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A string quilt block tutorial – paper pieced method

A string quilt block tutorial – paper pieced method
I’m so blown away by all the wonderful comments on my string quilt, now aptly named ‘Kaleidoscope’ (many thanks to Kerri who was the first to suggest it, followed by 9 others of you who had the same thought!) I think it’s just perfect. And now, a quick tutorial – I had a few requests for a tutorial on making this type of quilt, so I figured I’d oblige (it’s the least I can do, right?). To start, you’ll want to decide on the size of your blocks. Cut squares of your desired size from the copy paper and set aside. Decide on your fabrics and cut strips of a variety of widths. I wanted to have a small strip of white separate the squares in my quilt, so I cut 1″ strips of a solid white fabric. Next we’ll temporarily attach the white strips to the paper squares. Now you can start sewing on your fabric strips! (please ignore my wrinkly fabric! Align the edges and sew with a 1/4″ seam allowance. Sew along this edge (right through the paper), then iron open with a dry iron.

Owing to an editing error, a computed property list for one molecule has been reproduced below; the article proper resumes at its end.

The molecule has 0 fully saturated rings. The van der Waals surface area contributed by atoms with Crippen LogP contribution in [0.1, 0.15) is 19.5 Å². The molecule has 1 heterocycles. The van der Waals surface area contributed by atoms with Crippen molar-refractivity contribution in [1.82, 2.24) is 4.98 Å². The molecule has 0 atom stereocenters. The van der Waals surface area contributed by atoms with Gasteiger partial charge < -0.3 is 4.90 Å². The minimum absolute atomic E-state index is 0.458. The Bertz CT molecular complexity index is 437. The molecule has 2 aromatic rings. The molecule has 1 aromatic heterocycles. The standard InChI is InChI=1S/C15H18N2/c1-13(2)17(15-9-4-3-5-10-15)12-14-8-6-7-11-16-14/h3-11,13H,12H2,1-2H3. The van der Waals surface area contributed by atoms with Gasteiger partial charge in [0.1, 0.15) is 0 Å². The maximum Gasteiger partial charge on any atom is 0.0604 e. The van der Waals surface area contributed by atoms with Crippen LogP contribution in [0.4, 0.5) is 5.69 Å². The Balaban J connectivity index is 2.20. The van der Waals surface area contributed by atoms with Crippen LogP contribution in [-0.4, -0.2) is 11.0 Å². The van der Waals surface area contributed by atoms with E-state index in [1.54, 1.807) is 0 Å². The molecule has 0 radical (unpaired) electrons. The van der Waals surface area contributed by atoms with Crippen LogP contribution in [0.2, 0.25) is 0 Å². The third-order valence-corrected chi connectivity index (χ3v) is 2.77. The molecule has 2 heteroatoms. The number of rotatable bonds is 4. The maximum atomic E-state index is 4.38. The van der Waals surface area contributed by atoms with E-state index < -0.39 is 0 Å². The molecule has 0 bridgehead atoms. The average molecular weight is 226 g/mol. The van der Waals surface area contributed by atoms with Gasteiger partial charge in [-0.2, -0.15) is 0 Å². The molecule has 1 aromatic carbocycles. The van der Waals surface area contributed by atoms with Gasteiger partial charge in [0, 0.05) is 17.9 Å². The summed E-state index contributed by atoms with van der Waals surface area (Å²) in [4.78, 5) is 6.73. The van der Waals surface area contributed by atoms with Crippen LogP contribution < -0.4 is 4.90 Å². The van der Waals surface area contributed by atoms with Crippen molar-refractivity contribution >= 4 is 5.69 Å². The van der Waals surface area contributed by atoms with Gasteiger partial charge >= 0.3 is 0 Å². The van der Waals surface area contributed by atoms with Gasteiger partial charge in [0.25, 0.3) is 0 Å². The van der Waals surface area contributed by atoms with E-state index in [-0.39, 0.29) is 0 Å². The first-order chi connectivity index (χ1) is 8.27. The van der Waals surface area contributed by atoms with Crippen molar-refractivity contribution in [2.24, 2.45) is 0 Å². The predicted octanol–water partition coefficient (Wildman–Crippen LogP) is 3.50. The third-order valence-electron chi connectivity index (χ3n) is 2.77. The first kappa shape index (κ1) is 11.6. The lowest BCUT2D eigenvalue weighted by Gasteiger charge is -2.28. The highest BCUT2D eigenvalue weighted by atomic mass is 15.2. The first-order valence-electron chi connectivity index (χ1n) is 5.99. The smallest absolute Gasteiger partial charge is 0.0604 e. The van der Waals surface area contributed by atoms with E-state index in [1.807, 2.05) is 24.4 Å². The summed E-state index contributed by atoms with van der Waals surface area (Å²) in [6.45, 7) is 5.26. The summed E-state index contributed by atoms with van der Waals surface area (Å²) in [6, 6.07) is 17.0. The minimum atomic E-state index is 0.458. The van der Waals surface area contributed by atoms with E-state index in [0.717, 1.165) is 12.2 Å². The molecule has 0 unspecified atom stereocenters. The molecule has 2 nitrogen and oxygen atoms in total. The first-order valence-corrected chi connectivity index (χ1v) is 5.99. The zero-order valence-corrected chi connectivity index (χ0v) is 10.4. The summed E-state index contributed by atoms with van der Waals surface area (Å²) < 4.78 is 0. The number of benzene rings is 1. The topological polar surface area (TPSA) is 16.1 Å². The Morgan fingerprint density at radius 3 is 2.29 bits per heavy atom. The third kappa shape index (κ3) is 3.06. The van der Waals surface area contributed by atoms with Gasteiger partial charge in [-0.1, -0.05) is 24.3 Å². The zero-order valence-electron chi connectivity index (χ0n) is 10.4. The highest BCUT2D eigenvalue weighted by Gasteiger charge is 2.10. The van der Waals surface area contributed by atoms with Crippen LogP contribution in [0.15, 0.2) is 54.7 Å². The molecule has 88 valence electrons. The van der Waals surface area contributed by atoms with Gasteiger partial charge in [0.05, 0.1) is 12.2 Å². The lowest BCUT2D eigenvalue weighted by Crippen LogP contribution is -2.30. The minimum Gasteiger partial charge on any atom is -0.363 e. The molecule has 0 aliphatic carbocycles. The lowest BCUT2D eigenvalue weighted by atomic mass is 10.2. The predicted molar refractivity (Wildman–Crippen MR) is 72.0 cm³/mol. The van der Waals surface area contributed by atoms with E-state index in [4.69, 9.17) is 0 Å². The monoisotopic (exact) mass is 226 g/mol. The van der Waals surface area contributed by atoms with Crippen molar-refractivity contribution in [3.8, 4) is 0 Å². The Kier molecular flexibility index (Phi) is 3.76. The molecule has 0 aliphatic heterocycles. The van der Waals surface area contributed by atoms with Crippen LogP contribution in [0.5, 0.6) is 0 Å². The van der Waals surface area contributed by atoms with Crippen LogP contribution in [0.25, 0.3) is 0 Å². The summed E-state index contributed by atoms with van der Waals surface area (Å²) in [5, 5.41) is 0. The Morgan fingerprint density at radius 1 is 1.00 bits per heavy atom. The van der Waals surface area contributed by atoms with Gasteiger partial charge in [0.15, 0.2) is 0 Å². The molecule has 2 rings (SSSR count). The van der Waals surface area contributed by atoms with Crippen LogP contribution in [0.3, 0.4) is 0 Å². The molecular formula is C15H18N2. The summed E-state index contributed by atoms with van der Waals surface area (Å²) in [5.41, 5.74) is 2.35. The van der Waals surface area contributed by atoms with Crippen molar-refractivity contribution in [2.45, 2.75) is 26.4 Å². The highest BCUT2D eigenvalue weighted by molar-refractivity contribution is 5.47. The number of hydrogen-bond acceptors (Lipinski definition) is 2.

Quilt Dad: orbc quilt-along Thank you all so much for the wonderful feedback you've been leaving me on my last tutorial. I am so glad to hear that I've been able to help so many new quilters (and even some older, but new-to-wonky quilters!) get started on this new project. I've even heard from some of the more experienced quilters that I was able to offer a few new tips, which is great. It's been so much fun seeing all of the blocks you've been creating, and I really hope you're enjoying yourself in the process. Before moving on to today's tutorial, I wanted to take care of a few pieces of business. There are, however, two points of clarification that I want to call out here. You can also begin to introduce pieced strips to make longer usable strips out of too-short ones, a technique I'll be introducing in this post. Second, I also want to comment on fabric requirements for the quilt along. Finally, I made the block from the first tutorial into an adorable little quilted pillow for my giveaway winner. ... and trim.